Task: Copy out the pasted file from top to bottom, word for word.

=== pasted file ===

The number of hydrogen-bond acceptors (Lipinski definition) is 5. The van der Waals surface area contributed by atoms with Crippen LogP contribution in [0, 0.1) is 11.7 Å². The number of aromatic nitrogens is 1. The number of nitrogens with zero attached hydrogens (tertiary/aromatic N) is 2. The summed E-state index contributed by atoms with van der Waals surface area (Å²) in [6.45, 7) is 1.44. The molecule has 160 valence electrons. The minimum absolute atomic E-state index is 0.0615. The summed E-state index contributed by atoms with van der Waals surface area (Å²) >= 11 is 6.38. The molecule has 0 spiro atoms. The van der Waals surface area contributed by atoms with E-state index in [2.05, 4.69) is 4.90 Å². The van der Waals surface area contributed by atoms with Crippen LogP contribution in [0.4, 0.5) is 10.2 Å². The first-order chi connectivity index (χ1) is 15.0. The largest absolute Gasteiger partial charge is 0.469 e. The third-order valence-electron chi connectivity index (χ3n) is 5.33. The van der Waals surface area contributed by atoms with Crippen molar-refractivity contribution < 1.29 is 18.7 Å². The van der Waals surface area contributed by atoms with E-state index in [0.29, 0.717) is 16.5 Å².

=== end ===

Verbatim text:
The number of hydrogen-bond acceptors (Lipinski definition) is 5. The van der Waals surface area contributed by atoms with Crippen LogP contribution in [0, 0.1) is 11.7 Å². The number of aromatic nitrogens is 1. The number of nitrogens with zero attached hydrogens (tertiary/aromatic N) is 2. The summed E-state index contributed by atoms with van der Waals surface area (Å²) in [6.45, 7) is 1.44. The molecule has 160 valence electrons. The minimum absolute atomic E-state index is 0.0615. The summed E-state index contributed by atoms with van der Waals surface area (Å²) >= 11 is 6.38. The molecule has 0 spiro atoms. The van der Waals surface area contributed by atoms with E-state index in [2.05, 4.69) is 4.90 Å². The van der Waals surface area contributed by atoms with Crippen LogP contribution in [0.4, 0.5) is 10.2 Å². The first-order chi connectivity index (χ1) is 15.0. The largest absolute Gasteiger partial charge is 0.469 e. The third-order valence-electron chi connectivity index (χ3n) is 5.33. The van der Waals surface area contributed by atoms with Crippen molar-refractivity contribution < 1.29 is 18.7 Å². The van der Waals surface area contributed by atoms with E-state index in [0.29, 0.717) is 16.5 Å².